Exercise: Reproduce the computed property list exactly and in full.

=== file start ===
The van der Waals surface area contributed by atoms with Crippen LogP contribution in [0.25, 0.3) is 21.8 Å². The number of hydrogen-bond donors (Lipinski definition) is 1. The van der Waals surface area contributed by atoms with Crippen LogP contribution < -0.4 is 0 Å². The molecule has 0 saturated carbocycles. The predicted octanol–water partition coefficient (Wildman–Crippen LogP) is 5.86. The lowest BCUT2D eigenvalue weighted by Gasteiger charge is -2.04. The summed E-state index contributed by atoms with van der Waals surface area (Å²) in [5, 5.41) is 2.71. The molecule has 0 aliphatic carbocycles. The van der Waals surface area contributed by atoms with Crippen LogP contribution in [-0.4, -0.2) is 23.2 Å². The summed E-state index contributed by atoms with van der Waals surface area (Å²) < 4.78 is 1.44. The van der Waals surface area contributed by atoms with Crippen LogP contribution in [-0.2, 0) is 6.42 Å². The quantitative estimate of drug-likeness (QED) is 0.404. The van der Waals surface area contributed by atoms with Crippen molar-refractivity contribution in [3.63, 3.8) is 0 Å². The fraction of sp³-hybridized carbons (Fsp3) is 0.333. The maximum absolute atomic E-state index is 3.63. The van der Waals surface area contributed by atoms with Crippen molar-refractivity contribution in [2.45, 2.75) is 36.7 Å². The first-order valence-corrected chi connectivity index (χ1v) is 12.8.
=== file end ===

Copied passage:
The van der Waals surface area contributed by atoms with Crippen LogP contribution in [0.25, 0.3) is 21.8 Å². The number of hydrogen-bond donors (Lipinski definition) is 1. The van der Waals surface area contributed by atoms with Crippen LogP contribution < -0.4 is 0 Å². The molecule has 0 saturated carbocycles. The predicted octanol–water partition coefficient (Wildman–Crippen LogP) is 5.86. The lowest BCUT2D eigenvalue weighted by Gasteiger charge is -2.04. The summed E-state index contributed by atoms with van der Waals surface area (Å²) in [5, 5.41) is 2.71. The molecule has 0 aliphatic carbocycles. The van der Waals surface area contributed by atoms with Crippen LogP contribution in [-0.4, -0.2) is 23.2 Å². The summed E-state index contributed by atoms with van der Waals surface area (Å²) < 4.78 is 1.44. The van der Waals surface area contributed by atoms with Crippen LogP contribution in [-0.2, 0) is 6.42 Å². The quantitative estimate of drug-likeness (QED) is 0.404. The van der Waals surface area contributed by atoms with Crippen molar-refractivity contribution in [3.63, 3.8) is 0 Å². The fraction of sp³-hybridized carbons (Fsp3) is 0.333. The maximum absolute atomic E-state index is 3.63. The van der Waals surface area contributed by atoms with Crippen molar-refractivity contribution in [2.45, 2.75) is 36.7 Å². The first-order valence-corrected chi connectivity index (χ1v) is 12.8.